What is Onion Grass and How to Control It (EAT IT)

Are there pungent onion odors lingering on your lawn? Just like garlic, onions are an allium that contains sulfur compounds with very strong odors. Learn more about alliums.

But if you haven’t planted onions, then the smell is possibly coming from onion grass (wild onions), an incredibly invasive noxious weed that you should try and get rid of ASAP. 

Affiliate Disclaimer: As an Amazon Associate and participant in various other affiliate programs, I earn a small commission at no extra cost to you from qualifying purchases.

What Is Onion Grass?

Just as the name suggests, onion grass looks like grass but is a perennial herb with a distinctive growth behavior.

This cool-season perennial weed is part of the bulbous family but unlike other favorable plants such as garlic, onions, and chives is considered an invasive weed. 

wild onion grass

What Is the Name for Onion Grass?

Onion grass is also called allium vineale – a perennial, bulb-forming species of wild onion that’s native to Europe, northwestern Africa, and the Middle East. 

Allium vineale was introduced in Australia and North America, where it is regarded as a noxious weed. Onion grass is also dubbed as wild garlic, crow garlic, or stag’s garlic. 

Identification of Onion Grass

What Does Onion Grass Look Like?

Onion grass looks like grass, more specifically like chives with tubular, tall waxy leaves that emit a garlicky aroma when rubbed.

The leaves of onion grass are shaped like tubes and are thin and long, giving them a grass-like appearance. Onion grass contains bulbs under the surface of the soil, just above the small root system. 

The root bulbs of onion grass are a daunting task to control because they spread rapidly and grow from their abundant bulbs each year. 

Growing Conditions of Onion Grass

Onion grass grows from a root bulb starting in late fall or early spring. This cool-weather weed thrives in heavy soils and can tolerate cool temperatures and even drought.

Wild onion (onion grass) works in a few ways in your lawn to establish itself. First, the visible onion grass plant produces a flower and drops seeds to establish a thick patch while the underground bulbs will become new plants. The bulbs will go dormant as the weather warms until the temperature lowers.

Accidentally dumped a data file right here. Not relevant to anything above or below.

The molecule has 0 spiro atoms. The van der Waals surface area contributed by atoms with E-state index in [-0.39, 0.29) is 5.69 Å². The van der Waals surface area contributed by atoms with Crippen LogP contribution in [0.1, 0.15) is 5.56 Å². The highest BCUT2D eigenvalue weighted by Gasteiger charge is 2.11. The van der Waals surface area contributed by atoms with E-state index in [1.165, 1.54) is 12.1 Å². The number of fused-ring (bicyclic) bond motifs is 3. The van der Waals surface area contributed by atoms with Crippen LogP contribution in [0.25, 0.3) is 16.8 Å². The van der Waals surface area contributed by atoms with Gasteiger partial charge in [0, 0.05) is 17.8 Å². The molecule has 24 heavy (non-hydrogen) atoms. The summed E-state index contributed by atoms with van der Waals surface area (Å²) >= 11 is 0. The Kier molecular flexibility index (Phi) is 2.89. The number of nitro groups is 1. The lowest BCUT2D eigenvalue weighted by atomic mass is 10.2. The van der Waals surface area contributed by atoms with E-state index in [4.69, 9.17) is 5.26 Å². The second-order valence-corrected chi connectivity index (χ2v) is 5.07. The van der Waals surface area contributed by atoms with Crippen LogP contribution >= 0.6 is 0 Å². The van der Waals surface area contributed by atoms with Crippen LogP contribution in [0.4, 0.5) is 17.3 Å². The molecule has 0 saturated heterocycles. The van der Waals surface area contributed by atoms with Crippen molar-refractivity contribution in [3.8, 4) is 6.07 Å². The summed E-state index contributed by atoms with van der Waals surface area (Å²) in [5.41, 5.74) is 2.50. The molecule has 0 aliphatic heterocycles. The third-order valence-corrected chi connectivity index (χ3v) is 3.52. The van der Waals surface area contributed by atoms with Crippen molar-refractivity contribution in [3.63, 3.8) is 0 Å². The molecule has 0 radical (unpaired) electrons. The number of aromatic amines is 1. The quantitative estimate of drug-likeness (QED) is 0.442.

How Did I Get Onion Grass?

Onion grass is a weed that prefers slightly acidic soils with a pH of 5. If the soil in your lawn is too alkaline or acidic, then onion grass and other weeds can show up in your lawn. Are you aware of the importance of soil testing?

Qualified professionals recommend maintaining a neutral pH of 7, which is great for most turf varieties and garden plants including edible plants. 

You can test your soil pH with a DIY soil test kit or by taking a few soil samples and sending them to a lab. 

Controlling Wild Onion Grass

Onion grass or wild onion is a tough weed to control and can take a few seasons of care to eradicate. However, here are a few things you can do to accelerate the process. 

Can You Get Rid of Onion Grass?

In an attempt to get rid of this common lawn weed, many homeowners pull on the stalks of onion grass, but this is not the right approach to kill onion grass. 

When you pull the tall stalks of onion grass, you leave behind the bulb full in-tact in the soil. And since onion grass reproduces from underground bulbs and seeds that are sowed from their blossoms, simply pulling the above-ground stalk will leave you with a bigger mess than you first started.

There are plenty of other strategies you can deploy to get rid of onion grass in your lawn, garden beds, and backyard garden including chemical applications. 

Chemical Control Methods for Onion Grass

Onion grass is a perennial weed and as such there are several chemical applications to explore. However, many of these weed killers are non-selective, meaning they will kill onion grass and other favorable plants and favorable plants. Do you know a herbicide is also a pesticide?

Southern Ag Amine 2,4-D weed killer is a highly effective formula to kill onion grass. It can be used to control onion grass and several other broadleaf weeds and woody plants.